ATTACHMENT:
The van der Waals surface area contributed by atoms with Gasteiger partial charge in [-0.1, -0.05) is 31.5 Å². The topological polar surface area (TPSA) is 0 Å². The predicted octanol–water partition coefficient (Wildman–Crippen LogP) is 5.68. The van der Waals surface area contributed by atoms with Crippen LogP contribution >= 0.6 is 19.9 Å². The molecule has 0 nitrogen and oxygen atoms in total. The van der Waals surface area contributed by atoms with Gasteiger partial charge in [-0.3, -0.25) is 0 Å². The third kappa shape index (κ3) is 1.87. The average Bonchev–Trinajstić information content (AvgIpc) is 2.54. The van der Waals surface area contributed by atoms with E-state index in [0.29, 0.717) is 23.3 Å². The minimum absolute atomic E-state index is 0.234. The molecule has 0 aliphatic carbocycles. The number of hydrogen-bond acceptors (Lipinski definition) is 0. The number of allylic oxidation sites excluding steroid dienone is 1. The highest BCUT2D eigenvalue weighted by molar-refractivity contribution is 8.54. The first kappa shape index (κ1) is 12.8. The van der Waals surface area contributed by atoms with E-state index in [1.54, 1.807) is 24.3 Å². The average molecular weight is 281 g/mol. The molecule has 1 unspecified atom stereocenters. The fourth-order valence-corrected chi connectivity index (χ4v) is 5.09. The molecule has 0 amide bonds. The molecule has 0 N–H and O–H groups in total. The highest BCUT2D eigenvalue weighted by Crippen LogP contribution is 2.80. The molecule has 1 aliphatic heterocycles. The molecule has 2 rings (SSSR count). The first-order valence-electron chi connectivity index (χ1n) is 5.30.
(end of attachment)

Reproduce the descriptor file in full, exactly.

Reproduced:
The van der Waals surface area contributed by atoms with Gasteiger partial charge in [-0.1, -0.05) is 31.5 Å². The topological polar surface area (TPSA) is 0 Å². The predicted octanol–water partition coefficient (Wildman–Crippen LogP) is 5.68. The van der Waals surface area contributed by atoms with Crippen LogP contribution >= 0.6 is 19.9 Å². The molecule has 0 nitrogen and oxygen atoms in total. The van der Waals surface area contributed by atoms with Gasteiger partial charge in [-0.3, -0.25) is 0 Å². The third kappa shape index (κ3) is 1.87. The average Bonchev–Trinajstić information content (AvgIpc) is 2.54. The van der Waals surface area contributed by atoms with E-state index in [0.29, 0.717) is 23.3 Å². The minimum absolute atomic E-state index is 0.234. The molecule has 0 aliphatic carbocycles. The number of hydrogen-bond acceptors (Lipinski definition) is 0. The number of allylic oxidation sites excluding steroid dienone is 1. The highest BCUT2D eigenvalue weighted by molar-refractivity contribution is 8.54. The first kappa shape index (κ1) is 12.8. The van der Waals surface area contributed by atoms with E-state index in [1.54, 1.807) is 24.3 Å². The average molecular weight is 281 g/mol. The molecule has 1 unspecified atom stereocenters. The fourth-order valence-corrected chi connectivity index (χ4v) is 5.09. The molecule has 0 amide bonds. The molecule has 0 N–H and O–H groups in total. The highest BCUT2D eigenvalue weighted by Crippen LogP contribution is 2.80. The molecule has 1 aliphatic heterocycles. The molecule has 2 rings (SSSR count). The first-order valence-electron chi connectivity index (χ1n) is 5.30.